Thousands of unnamed “John Does” in P2P file sharing lawsuits filed in California, Washington DC, Texas, and West Virginia have been severed, effectively dismissing over 40,000 defendants. The plaintiffs in these cases must now re-file against almost all of the Does individually rather than suing them en mass. These rulings may have a significant impact on the copyright trolls’ business model, which relies on being able to sue thousands of Does at once with a minimum of administrative expense. The cost of filing suit against each Doe may prove prohibitively expensive to plaintiffs’ attorneys who are primarily interested in extracting quick, low-hassle settlements.
On the menu for today: Motion to quash
Economies of scale
News on 873
Single action, multiple defendants and the power of self interest>
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In a scenario in which there’s a need for flexible computing power for certain companies offering services in the computer forensics arena, cloud computing appears to be a model ready to offer value.
Amazon offers a set of services that may support the needs for flexible computing power a full “ingest/digest” analysis pipeline may need.
Continue reading “cloud based computer forensics pipeline”
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There’s an ongoing debate regarding the role of the public “trust” when performing an HDD cloning action.
What does a notary or a judicial clerk add to the action? And regarding the tools, is it better to use a single purpose device as a cloning machine or a multi-purpose one as a laptop computer?
In my humble opinion both the cloning machine and the notary/judicial clerk don’t add much more in a technical sense, but in fact they create an scenario in which it is less likely that the part that suffers the action will attack it in court.
As the time that takes to complete the action may be important, performance may be a factor in the decision, and here’s where the tittle comes in.
For some time now I’ve been experimenting with different means to acquire forensically sound disk images. The cloning machine I use is an Intelligent Computer Solutions Image MASSter Solo-3 Forensics. It can deliver 2,5GBpm when hashing SHA1 on SATA 7.200 drives. This means close to 7 hours for a 1TB drive…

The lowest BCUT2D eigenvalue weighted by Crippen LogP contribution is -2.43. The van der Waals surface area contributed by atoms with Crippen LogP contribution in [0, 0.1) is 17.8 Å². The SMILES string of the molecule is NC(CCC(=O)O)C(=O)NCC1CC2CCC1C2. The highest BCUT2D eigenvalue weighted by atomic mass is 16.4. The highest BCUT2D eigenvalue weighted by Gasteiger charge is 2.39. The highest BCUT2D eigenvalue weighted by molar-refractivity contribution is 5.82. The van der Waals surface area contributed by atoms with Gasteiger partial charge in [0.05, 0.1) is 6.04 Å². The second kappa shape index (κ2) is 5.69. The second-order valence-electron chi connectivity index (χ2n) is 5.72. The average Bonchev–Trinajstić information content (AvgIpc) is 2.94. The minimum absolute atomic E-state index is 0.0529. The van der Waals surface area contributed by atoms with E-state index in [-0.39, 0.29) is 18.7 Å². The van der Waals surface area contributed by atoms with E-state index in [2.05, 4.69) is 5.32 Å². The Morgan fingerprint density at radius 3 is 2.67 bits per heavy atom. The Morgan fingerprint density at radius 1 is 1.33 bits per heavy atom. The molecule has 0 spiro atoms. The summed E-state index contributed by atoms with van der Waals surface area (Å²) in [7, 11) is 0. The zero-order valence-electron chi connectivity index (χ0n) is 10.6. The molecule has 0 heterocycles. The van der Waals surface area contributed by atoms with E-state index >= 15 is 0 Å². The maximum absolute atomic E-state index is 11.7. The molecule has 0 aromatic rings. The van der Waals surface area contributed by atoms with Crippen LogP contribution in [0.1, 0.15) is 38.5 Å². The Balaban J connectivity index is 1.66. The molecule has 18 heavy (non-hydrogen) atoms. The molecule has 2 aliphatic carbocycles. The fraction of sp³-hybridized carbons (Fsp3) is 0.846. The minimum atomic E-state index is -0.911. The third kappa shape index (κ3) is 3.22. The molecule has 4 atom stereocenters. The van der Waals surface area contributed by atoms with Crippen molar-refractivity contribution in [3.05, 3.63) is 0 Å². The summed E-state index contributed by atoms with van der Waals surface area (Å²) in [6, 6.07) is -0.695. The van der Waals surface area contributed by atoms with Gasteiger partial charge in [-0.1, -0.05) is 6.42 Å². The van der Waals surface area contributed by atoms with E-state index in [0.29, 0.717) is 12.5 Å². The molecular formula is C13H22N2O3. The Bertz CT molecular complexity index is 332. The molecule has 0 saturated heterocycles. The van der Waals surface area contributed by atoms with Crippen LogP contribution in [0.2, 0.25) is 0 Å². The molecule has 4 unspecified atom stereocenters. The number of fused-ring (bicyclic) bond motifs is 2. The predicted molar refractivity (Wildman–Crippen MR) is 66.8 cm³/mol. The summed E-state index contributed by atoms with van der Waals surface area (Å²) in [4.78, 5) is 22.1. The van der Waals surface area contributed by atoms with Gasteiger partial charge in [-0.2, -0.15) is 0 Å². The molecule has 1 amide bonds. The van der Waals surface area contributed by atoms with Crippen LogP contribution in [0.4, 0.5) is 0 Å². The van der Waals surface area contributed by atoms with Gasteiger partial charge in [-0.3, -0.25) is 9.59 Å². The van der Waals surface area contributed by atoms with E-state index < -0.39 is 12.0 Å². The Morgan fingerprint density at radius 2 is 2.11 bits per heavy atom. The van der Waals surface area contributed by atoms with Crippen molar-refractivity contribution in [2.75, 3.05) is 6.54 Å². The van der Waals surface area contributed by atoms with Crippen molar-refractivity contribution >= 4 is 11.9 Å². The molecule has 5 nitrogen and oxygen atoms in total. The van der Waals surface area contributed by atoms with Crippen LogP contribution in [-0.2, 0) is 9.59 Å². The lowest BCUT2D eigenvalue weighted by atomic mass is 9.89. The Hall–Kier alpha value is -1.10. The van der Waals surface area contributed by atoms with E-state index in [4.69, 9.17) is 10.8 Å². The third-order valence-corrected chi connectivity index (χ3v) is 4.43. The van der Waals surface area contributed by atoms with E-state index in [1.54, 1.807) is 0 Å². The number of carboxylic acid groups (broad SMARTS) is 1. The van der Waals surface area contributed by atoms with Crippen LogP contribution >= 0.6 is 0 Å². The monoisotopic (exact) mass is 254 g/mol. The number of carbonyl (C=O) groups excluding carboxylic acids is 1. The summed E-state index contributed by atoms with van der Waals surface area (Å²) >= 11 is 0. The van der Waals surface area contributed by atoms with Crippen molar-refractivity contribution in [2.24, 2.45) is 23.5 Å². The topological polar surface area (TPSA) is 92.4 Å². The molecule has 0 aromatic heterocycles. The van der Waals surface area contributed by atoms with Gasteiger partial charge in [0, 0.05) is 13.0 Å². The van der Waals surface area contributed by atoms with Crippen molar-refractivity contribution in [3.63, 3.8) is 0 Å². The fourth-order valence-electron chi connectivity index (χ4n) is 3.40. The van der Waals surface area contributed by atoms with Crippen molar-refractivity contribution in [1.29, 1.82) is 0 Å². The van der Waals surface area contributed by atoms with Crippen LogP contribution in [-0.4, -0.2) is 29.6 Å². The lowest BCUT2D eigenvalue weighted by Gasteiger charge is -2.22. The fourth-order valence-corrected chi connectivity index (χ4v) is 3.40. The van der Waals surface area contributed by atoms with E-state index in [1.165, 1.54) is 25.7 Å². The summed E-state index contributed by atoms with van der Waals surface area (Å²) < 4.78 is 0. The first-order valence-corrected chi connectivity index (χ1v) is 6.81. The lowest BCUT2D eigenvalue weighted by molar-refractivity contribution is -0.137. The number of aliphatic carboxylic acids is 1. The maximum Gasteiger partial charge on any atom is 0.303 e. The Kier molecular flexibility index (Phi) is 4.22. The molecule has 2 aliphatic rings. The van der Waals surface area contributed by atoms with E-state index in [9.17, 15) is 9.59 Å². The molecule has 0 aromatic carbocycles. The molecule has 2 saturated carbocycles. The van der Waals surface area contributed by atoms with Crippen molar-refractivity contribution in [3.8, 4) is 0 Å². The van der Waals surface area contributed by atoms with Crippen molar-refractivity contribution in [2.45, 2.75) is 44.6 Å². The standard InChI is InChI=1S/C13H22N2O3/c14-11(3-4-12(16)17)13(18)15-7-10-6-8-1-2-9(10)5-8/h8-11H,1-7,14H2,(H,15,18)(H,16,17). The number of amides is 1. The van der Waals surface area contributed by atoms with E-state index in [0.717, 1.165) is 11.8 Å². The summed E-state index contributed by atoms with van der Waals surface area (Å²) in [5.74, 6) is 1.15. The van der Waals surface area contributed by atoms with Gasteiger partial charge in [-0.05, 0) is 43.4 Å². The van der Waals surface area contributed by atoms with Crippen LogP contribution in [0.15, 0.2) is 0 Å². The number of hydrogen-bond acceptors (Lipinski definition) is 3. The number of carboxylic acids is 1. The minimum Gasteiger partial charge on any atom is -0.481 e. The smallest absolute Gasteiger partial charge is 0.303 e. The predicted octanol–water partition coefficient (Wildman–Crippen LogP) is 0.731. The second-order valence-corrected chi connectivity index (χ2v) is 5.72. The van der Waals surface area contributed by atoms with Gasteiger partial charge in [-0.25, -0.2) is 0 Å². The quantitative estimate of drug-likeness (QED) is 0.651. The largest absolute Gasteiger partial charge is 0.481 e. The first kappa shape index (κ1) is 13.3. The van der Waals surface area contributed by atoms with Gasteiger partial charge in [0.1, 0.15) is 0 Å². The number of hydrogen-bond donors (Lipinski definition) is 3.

I prefer to use the cloning machine when I perform the cloning procedure in court or with the intervention of a notary. When cloning big disks, I try to get the room locked while the copy is being performed and get back the next day to see the result.
But in other cases you may consider the following performance results the next time you need to perform a disk image:
- No hash 1.080GB/h
- MD5 923GB/h
- SHA1 923GB/h
So, what if instead of almost 7h you could perform a complete clone of a 1TB HDD in a bit more than 1h?
Enter the “poor’s man cloning machine”…
Continue reading “Block Size Matters”
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This looks familiar to me:
As with previous seizures, ICE convinced a District Court judge to sign a seizure warrant, and then contacted the domain registries to point the domains in question to a server that hosts the warning message. However, somewhere in this process a mistake was made and as a result the domain of a large DNS service provider was seized.
The domain in question is mooo.com, which belongs to the DNS provider FreeDNS. It is the most popular shared domain at afraid.org and as a result of the authorities’ actions a massive 84,000 subdomains were wrongfully seized as well. All sites were redirected to the banner below.
A noble initiative, but one that went wrong, badly. The above failure again shows that the seizure process is a flawed one, as has been shown several times before in earlier copyright infringement sweeps. If the Government would only allow for due process to take place, this and other mistakes wouldn’t have been made.
See also http://www.dhs.gov/ynews/releases/pr_1297804574965.shtm.
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